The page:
“Have a strong intuition… Don’t lose intuition over data. Understand what customers say, what they don’t say, and what they are going to value. Then use data to validate it.” – Aravind Krishnaswamy, Engineering Director at Google Photos

Finding my strengths

Starting a business is intense. There are so many moments I have felt vulnerable and doubted if my passion and skills are good enough.

For me, this had less to do with insecurity and more with the fact that in an environment like this your are aiming for the stars, all day, everyday.

This meant that there perhaps I didn’t have more moments where I was looking back and see how far I already had come and how some of the things I had already implemented in my business were making a difference.

Samantha Katz, CEO & co-founder Left Tackle Capital, said:

“The greatest joy I receive is from helping others.” – Samantha Katz, founder of Left Tackle Capital

It sounds so simple right? But if that is what your business revolves around, it is something you should hero and display as your passion and your strength.

Sometimes you need a hand helping you find your strengths and your passion. Derek Handley from Human Ventures explained how they invest in people to help find their true reason of existence, and they then turn that passion into their mission running a business.

Finding my pace

In startups, it takes focus and resilience to find an innovative solution and solve a big problem, but it also takes time. This is why I really believe it is so important for every founder to find their own pace.

We’ve had so many uplifting and inspiring sessions and often came back to this statement from SheStarts Director, Nicola Hazell:

“This journey is a marathon, it’s not a sprint. Even though you might have periods of short sprints within the journey.” – Nicola Hazell, SheStarts Director

Not everybody’s journey is the same. It takes time to understand what it is your solving, for who and to build the relationships with your customers.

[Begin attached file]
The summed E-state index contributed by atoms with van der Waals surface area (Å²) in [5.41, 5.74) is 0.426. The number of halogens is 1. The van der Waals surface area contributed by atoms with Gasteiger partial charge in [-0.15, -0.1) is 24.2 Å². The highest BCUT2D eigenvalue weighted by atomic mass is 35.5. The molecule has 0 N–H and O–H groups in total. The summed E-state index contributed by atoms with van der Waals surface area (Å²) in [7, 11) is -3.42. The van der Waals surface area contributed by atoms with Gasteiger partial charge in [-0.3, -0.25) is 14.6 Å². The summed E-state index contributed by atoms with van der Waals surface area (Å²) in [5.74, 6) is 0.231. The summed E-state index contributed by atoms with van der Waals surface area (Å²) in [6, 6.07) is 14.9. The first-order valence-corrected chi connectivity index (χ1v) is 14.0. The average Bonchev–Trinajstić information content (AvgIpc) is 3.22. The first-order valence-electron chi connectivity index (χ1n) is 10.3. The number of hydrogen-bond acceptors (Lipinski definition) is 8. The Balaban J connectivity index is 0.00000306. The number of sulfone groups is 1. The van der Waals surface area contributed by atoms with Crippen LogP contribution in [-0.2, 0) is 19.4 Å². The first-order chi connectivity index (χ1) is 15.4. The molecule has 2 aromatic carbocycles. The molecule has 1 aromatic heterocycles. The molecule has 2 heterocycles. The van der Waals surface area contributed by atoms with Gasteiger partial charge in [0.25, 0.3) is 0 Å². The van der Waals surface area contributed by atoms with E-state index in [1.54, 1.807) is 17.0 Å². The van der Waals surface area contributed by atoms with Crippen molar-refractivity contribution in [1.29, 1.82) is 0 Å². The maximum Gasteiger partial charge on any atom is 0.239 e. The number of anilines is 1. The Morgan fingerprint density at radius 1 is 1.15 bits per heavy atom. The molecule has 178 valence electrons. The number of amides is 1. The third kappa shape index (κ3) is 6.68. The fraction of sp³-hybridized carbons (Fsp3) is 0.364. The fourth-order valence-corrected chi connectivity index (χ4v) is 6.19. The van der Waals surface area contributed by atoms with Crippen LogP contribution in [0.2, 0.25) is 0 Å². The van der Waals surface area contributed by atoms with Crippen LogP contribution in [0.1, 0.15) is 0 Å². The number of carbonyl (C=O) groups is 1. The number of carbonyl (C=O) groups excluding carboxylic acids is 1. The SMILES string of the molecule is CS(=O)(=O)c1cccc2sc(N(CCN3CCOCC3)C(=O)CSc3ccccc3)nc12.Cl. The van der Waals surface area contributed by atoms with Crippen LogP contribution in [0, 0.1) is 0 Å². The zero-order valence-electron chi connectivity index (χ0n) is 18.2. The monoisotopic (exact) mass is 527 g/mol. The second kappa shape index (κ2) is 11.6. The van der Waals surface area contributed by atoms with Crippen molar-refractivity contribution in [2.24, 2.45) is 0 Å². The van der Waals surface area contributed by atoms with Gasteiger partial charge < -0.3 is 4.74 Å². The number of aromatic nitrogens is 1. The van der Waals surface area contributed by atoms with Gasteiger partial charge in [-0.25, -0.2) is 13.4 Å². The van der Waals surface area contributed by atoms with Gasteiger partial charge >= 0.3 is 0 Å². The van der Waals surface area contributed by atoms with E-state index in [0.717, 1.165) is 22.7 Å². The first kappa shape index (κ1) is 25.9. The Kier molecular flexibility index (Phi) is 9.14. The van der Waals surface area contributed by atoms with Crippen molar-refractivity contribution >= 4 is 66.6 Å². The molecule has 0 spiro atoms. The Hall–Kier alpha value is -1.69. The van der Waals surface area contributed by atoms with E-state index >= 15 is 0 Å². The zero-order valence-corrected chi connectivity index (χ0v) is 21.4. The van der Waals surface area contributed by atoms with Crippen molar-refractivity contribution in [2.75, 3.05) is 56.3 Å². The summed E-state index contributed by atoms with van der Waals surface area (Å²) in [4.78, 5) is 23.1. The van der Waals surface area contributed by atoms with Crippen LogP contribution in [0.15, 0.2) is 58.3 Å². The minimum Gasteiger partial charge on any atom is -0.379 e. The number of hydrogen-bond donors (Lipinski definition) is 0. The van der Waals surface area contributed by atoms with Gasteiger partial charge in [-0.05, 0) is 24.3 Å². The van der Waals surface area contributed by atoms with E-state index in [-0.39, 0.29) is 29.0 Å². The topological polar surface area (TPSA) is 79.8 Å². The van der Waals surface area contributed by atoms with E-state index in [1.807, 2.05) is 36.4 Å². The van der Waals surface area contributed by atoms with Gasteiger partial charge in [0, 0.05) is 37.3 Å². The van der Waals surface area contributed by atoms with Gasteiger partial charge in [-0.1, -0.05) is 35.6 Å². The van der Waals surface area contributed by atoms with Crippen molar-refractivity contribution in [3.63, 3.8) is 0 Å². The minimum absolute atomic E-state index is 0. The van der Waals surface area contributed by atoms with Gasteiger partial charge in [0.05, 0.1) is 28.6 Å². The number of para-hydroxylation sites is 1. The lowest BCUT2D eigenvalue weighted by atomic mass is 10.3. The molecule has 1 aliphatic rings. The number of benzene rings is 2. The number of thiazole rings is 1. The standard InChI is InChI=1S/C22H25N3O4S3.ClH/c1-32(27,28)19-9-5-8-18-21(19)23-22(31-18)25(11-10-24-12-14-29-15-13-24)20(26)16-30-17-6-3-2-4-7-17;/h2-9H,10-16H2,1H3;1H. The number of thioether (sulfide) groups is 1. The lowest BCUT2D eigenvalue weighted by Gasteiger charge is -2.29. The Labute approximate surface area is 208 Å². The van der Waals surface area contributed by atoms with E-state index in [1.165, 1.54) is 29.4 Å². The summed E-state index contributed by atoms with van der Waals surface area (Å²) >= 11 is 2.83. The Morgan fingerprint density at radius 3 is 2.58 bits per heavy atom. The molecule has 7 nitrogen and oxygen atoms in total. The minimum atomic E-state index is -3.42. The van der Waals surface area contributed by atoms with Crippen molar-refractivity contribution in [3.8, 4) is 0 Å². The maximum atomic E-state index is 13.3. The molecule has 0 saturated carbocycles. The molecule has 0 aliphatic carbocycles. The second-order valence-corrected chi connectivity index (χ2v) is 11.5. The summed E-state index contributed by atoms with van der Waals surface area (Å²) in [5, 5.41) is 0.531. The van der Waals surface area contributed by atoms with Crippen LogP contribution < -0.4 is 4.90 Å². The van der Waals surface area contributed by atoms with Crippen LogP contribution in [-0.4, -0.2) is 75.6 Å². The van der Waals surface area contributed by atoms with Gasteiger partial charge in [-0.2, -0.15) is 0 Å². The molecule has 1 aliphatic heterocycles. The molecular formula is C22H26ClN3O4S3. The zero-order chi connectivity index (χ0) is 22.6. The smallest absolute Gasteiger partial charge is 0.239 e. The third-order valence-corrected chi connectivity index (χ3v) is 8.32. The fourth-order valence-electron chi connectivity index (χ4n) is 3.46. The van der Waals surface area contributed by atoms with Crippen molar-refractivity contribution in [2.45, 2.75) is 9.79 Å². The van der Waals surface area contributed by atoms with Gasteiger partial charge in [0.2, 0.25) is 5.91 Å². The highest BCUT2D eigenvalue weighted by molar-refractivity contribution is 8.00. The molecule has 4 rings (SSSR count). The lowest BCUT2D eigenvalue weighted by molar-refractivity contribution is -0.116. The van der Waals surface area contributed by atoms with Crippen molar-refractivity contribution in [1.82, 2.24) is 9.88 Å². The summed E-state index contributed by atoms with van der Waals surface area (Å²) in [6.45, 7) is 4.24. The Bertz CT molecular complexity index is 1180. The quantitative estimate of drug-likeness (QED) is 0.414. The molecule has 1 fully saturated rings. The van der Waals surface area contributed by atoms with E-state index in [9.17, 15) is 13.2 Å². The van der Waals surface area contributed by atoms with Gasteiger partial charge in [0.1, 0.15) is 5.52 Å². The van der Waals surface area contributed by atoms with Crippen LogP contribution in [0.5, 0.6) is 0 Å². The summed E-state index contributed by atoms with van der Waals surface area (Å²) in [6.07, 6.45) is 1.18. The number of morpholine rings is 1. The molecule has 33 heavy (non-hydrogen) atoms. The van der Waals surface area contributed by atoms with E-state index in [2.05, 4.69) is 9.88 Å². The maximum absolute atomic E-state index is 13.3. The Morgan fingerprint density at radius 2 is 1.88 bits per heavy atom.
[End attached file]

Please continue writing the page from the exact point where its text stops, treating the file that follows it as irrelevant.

The GM of Cisco Meraki Tom Nightingale mentioned this when he said: “Listen to your customer and your employees relentlessly! Especially the non vocal group.”

Also Lizzy Wilmarth (a woman in tech in SF) explained how she takes her time to find her own way in getting to know the different people in the ecosystem she works in which is a traditionally male dominated role:

“I spend my time bringing people together and building community.”

What this says to me is, don’t try to rush things. Keep the pace but also take the right amount of time to get to know your customers, and your market.

In the USA, we met some inspiring individuals and listening to each of their stories allowed me to feel more grounded in my voice, my strengths and my pace. I’m still refining these things but I keep them top of mind when planning my day as it helps inform me what I should be focusing on next.

Since we got back from our trip, I have been able to make a bunch of progress, establishing a new product build I’m testing in the market, signing a pilot customer and speaking with more customers more frequently. The marathon continues, and I can’t wait to see what the next six months will hold.


The 2018 SheStarts cohort traveled to America in June to learn more about going global. Now the founders have officially graduated! Read more about their graduation or follow us on social media to hear what they’re up to next.